The contradictions of other-directed society, and the demands of having a properly attuned radar are—understandably—too much for many people. As Riesman warns, “among those dependent on other-direction, some may be unable to shut off their radar even for a moment.” Moreover, the inability to adapt to rapidly-changing cultural signals carries with it a powerful anxiety; in other-directed society, competitive market forces need not be experienced directly in order to drive character development.

Here, capitalist society eagerly produces tools to compensate for the failure to live up to the demands of other-direction. In Why Are Young People Having So Little Sex?, Kate Julian observes this phenomenon in the context of online dating services. “Anna, who graduated from college three years ago, told me that in school, she struggled to ‘read’ people. Dating apps have been a helpful crutch. ‘There’s just no ambiguity,’ she explained. ‘This person is interested in me to some extent.’ The problem is that the more Anna uses apps, the less she can imagine getting along without them. ‘I never really learned how to meet people in real life,’ she said.” Julian goes on to lament that “something about modern life, very recent modern life, has triggered in many of us autonomic responses associated with danger—anxiety, constant scanning of our surroundings, fitful sleep.”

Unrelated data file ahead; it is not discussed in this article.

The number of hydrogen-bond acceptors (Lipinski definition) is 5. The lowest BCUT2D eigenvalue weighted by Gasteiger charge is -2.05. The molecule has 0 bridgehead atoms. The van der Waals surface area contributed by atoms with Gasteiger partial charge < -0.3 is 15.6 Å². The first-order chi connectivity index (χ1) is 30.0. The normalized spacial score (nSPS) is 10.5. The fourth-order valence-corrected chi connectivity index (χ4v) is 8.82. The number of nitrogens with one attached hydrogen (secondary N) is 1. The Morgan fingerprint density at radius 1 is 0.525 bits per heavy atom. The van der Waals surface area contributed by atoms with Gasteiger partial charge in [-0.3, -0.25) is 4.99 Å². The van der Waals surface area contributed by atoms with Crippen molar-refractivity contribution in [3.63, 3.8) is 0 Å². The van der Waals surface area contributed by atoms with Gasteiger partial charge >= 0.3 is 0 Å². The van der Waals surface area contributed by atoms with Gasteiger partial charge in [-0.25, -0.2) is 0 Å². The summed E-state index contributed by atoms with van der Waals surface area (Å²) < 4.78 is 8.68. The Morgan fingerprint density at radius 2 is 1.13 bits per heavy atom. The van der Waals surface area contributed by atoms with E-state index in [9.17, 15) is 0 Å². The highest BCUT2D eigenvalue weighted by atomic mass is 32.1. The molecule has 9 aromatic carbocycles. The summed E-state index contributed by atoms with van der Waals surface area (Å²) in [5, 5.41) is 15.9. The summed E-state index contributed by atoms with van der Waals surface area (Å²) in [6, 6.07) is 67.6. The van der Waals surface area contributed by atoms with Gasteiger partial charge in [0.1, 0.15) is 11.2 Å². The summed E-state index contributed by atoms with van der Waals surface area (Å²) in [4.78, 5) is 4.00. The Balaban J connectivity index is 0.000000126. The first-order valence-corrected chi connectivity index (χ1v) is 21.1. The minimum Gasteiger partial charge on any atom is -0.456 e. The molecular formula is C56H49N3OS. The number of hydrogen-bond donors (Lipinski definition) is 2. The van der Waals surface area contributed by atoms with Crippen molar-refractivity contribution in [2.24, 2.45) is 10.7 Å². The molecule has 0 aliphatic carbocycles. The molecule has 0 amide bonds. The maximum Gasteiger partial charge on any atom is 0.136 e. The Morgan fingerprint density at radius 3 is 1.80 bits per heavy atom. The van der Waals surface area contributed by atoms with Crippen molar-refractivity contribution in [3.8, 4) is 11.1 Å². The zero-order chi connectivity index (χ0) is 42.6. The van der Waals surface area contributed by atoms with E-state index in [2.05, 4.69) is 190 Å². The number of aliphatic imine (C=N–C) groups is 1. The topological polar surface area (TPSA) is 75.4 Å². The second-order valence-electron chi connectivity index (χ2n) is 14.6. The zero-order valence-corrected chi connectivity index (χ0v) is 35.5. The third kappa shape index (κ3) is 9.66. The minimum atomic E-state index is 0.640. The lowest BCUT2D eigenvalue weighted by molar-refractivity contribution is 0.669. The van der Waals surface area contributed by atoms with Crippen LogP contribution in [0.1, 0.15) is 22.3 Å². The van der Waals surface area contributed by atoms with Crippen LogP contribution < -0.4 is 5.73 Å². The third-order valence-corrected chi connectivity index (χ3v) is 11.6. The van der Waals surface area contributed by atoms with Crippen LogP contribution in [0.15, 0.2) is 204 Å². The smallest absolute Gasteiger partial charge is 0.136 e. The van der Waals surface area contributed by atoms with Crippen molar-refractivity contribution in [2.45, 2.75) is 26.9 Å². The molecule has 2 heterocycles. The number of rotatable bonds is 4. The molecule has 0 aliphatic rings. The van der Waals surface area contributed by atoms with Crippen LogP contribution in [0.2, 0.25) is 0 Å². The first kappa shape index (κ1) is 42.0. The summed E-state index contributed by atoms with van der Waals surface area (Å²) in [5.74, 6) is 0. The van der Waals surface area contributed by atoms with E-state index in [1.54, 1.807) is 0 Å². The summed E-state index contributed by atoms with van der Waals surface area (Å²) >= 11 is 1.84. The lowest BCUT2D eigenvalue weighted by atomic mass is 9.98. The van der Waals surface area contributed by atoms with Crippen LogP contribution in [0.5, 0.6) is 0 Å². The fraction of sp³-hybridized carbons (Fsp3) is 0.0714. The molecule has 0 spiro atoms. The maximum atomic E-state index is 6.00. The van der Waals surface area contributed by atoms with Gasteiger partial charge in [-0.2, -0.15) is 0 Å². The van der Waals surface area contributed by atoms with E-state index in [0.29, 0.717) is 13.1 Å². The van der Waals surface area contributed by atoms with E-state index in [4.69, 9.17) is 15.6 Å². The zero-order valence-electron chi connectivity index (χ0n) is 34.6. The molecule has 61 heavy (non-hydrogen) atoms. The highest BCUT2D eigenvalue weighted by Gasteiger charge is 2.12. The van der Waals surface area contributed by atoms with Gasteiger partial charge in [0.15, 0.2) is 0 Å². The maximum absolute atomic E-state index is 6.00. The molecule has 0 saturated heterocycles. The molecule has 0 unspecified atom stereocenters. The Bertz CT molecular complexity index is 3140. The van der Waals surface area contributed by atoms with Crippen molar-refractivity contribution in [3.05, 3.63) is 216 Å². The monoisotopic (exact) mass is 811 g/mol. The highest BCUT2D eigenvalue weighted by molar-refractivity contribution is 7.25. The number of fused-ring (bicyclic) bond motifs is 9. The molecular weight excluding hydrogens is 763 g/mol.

Sex and pornography